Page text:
"Cross Culture"

"Sing to the Lord a new song of praise in the assembly
of the faithful.  Let Israel be glad in their maker,
let the children of Zion rejoice in their king..."
(Ps 149:1b-2, 3-4, 5-6a And 9b)

The beauty of our Catholic faith is contained & growing with purpose
in the youth we nourish at Christ's table. - CDHQ

"He Reigns"

"The Lord has done marvels for us.
When the LORD brought back the captives of Zion,
we were like men dreaming.
Then our mouth was filled with laughter,
and our tongue with rejoicing..."
(Ps 126:1b-2ab, 2cd, 4-5, 6)

Our Lady of Sorrows - Memorial

"Dearest virgin and Mother Mary, who could put your great sorrow into words?  Who could describe the tears you shed out of love?  Your dear Jesus has had his body nailed to the cross, and you, Mary, have had your spirit pierced by those same nails...Weep, then, my soul, as you look from the one to the other, from the Mother to the Son.  Take pity on the dear, gentle Lamb of God who has been subjected to such suffering in order to wash your filthy wounds.  And have compassion on his pure, immaculate Mother, who is afflicted and made bitter enough to die" (Father G. Savonarola, cited in Magnificat, 2011, p. 189).


So Great the Gift of Love - Exaltation of the Holy Cross

I am not one to shy away from difficult topics, but I have to say, this one is difficult to write about, but it concurrently leaves me filled with joy and gladness.

On various occasions, I look to the natural world to teach my children about life.  On one occasion in particular, on a nature walk at Torry Pines State Park, I reintroduced the concept of life and death by pointing to the various plants and flowers in their different stages development.

As I anticipated, my daughters (now ages five and seven) quickly pointed to the young plants, as reflections of themselves.  Those were vibrant in color, fresh and with full promise.  Next, they found those that were older and less youthful to signify me, "especially with whiskers."  Those plants were mature, still reaching and obviously giving shade to the younger.  Then, they were able to point to the fallen and aged tree, signifying their grandfather who has died.

Sometime between then and about a week later, they remarked, "Papa, when you go to heaven, I will miss you.  I'll be very sad.  But, I will send you white balloons, because I love you."

As my daughters and I continue this discussion about life at various times, some more humors than others, as when they ask questions like:

If God is everywhere, is he on my head?

How do angel wings stay on?

I am mindful of how important this time is to have them learn of the hope and love we have in the Holy Cross, the very path to salvation and inexplicable fellowship with our Lord.  During these moments, I sense their reception to impressions, knowledge and affection they witness though me as I kneel at the Holy Cross, without which we have no hope. In their eyes, I see their trust in God to make good on his promise.  In their actions, I see their affection for Jesus, as just before I took them to school and they placed little wooden crosses in their sweater pockets today (without direction from me), they take the cross in each of the little hands and gave it a gentle kiss.  At these times, I am struck by the enormity of what we do as parents.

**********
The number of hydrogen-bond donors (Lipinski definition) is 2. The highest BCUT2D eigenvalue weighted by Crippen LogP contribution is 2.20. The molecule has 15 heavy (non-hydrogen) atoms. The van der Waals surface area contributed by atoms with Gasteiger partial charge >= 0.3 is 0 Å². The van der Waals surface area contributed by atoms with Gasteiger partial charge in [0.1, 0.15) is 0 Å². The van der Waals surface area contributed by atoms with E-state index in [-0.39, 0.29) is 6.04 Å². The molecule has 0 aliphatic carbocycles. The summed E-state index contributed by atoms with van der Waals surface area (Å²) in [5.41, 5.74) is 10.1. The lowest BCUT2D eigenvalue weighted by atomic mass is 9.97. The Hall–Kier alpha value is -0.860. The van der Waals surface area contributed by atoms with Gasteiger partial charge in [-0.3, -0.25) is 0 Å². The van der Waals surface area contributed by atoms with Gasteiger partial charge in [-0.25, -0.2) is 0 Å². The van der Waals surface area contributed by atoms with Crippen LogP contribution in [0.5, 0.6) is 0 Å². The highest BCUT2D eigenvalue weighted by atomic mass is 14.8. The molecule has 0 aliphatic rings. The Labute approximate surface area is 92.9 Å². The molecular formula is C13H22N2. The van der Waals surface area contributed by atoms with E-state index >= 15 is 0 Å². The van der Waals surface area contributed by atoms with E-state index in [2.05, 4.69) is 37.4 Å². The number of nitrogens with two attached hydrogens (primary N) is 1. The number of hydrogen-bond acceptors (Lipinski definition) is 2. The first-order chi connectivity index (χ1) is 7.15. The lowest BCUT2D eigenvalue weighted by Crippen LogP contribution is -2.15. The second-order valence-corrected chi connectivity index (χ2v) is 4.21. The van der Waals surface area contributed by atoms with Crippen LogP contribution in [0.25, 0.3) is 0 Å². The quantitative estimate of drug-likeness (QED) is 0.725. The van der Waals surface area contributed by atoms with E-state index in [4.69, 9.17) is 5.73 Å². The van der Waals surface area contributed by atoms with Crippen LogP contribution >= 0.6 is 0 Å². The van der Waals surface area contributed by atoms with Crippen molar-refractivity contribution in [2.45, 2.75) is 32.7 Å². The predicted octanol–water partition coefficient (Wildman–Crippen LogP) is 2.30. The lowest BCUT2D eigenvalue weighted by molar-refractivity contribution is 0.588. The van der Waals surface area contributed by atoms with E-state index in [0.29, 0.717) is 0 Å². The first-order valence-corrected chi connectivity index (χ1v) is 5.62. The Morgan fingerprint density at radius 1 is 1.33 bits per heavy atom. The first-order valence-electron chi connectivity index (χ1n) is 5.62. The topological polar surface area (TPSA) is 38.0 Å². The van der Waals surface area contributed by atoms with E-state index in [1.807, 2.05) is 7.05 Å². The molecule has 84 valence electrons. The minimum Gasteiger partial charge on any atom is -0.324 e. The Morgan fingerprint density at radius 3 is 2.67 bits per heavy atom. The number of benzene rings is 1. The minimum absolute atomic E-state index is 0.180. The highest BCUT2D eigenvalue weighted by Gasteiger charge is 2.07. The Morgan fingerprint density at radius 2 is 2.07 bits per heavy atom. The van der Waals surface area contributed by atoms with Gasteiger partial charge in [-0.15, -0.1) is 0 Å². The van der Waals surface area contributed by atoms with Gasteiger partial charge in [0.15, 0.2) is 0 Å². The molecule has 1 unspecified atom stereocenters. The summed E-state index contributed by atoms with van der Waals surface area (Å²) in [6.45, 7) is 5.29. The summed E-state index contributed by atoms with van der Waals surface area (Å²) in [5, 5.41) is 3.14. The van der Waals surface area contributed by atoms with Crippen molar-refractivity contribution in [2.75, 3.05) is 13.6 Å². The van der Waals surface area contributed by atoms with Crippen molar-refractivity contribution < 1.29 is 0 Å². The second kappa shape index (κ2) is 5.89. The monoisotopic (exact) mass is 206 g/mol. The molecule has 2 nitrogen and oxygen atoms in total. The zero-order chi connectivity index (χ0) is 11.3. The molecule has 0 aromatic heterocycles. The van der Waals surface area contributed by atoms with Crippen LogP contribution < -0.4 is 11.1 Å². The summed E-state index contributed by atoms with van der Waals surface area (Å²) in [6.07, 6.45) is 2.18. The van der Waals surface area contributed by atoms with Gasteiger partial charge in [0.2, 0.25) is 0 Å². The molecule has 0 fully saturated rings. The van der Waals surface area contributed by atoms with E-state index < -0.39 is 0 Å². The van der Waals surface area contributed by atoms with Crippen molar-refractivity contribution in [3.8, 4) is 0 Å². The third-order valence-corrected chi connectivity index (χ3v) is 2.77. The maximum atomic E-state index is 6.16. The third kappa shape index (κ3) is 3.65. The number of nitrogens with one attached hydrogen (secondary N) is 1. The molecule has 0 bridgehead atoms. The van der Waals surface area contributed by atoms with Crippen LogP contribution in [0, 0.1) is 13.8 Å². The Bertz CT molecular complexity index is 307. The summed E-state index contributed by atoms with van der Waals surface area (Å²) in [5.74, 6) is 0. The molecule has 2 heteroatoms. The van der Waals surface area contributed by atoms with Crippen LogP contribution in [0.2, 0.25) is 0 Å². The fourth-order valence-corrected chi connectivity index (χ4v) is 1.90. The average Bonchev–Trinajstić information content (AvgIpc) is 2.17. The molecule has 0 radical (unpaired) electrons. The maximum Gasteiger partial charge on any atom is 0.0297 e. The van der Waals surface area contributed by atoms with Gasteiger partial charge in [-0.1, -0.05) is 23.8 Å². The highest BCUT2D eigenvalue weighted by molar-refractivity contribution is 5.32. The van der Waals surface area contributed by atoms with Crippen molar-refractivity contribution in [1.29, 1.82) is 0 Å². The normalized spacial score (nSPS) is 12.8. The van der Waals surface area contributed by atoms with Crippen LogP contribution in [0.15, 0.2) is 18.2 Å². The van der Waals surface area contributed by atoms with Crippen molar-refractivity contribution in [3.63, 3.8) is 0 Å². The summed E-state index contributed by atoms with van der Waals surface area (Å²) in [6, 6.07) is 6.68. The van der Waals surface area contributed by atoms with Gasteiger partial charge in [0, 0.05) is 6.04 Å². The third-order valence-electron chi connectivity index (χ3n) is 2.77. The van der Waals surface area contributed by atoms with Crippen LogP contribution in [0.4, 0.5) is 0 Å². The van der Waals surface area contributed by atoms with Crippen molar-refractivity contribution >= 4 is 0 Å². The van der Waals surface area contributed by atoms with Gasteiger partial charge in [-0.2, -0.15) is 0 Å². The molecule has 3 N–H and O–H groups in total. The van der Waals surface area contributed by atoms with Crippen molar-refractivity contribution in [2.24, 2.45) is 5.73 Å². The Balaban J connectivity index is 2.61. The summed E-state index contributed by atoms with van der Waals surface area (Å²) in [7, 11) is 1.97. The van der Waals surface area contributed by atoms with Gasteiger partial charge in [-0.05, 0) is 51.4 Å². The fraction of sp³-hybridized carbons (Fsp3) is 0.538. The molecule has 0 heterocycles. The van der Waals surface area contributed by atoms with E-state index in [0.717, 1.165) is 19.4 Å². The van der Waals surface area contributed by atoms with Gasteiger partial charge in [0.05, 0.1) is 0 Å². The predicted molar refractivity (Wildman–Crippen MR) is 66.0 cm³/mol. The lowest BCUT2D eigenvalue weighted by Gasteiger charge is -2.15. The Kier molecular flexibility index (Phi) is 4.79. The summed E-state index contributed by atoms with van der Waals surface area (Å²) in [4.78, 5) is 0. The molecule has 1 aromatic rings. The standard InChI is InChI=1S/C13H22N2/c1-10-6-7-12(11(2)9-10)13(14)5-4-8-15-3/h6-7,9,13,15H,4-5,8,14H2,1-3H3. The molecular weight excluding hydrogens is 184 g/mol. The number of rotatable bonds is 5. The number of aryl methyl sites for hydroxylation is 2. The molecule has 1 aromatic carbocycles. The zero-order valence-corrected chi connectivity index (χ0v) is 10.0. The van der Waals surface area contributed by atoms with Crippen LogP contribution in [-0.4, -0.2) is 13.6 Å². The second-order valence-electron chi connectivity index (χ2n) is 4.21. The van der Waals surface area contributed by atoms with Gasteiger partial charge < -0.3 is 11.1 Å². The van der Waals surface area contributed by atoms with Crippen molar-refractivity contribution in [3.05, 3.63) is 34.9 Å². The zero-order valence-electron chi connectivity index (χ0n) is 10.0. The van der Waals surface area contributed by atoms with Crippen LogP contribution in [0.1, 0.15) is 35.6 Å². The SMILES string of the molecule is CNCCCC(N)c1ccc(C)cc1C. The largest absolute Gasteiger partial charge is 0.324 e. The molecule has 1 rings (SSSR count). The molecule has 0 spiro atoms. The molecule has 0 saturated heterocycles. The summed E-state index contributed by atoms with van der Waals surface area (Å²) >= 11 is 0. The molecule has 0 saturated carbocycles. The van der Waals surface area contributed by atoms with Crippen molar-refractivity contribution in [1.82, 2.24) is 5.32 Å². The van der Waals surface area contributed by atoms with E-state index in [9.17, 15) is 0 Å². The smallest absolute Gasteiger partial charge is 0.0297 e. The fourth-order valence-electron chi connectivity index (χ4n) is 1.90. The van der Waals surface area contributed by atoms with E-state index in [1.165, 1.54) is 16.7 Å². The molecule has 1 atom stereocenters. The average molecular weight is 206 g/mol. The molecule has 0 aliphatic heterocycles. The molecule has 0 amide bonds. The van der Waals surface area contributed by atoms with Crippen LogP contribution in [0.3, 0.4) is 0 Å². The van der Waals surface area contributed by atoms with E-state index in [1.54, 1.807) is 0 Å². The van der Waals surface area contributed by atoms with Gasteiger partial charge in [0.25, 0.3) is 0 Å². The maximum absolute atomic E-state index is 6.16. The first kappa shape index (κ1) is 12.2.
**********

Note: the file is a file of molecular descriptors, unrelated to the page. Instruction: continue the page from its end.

Thinking about that time when I will leave my children to the influences of this world is a difficult topic for me and my children, however it is a reminder that life is transitory and what I do and do not do for their spiritual development matters.

Why is this important?  In one study I read, a child's spiritual identity can be defined as:
the development of the non-material element of a human being, which animates and sustains us and, depending on our point of view, either ends or continues in some form when we die.  It is about the development of a sense of identify, self-worth, personal insight, meaning and purpose.  It is about the development of a pupil's 'spirit'.  Some people may call it the development of a pupil's 'soul'; others as the development of 'personality' or 'character'. (OFSED, 2004 as cited in Ruddock, 2010, p. 28)

As a parent, I hardly know how my children will ultimately relate to the Holy Cross in their lifetime.  Therefore, during the time I have with them, it is important to hear the Catechism's instruction:
Parents must regard their children as children of God and respect them as human persons.  Showing themselves obedient to the will  of the Father in heaven, they educate their children to fulfill God's law (2222).
I personally believe that educating children to the importance of their faith and on this day, in relation to the Holy Cross, is akin to helping children know their spiritual family's identity, history and hope.  Without that education, they are left as orphans to find their way back home on their own.  Taking the time to guide and show them they are members of a large family, fills each of us with hope and promise.

If events unfold in their proper course, I trust my daughters will remember to send white balloons after I have completed my work in this life; more importantly, they will remember in a deep, loving and personal way, they "who believe in him might not perish but might have eternal life" (John 3:13-17).  Then, Lord willing and someday if they are parents, they will carry joyfully forward the message of the Holy Cross and teach so great the gift of love to their own.


September 12, 2011

God's presence prevails through any challenge...

"Beloved: First of all, I ask that supplications, prayers,
petitions, and thanksgivings be offered for everyone,
for kings and for all in authority,
that we may lead a quiet and tranquil life
in all devotion and dignity.
This is good and pleasing to God our savior,
who wills everyone to be saved
and to come to knowledge of the truth."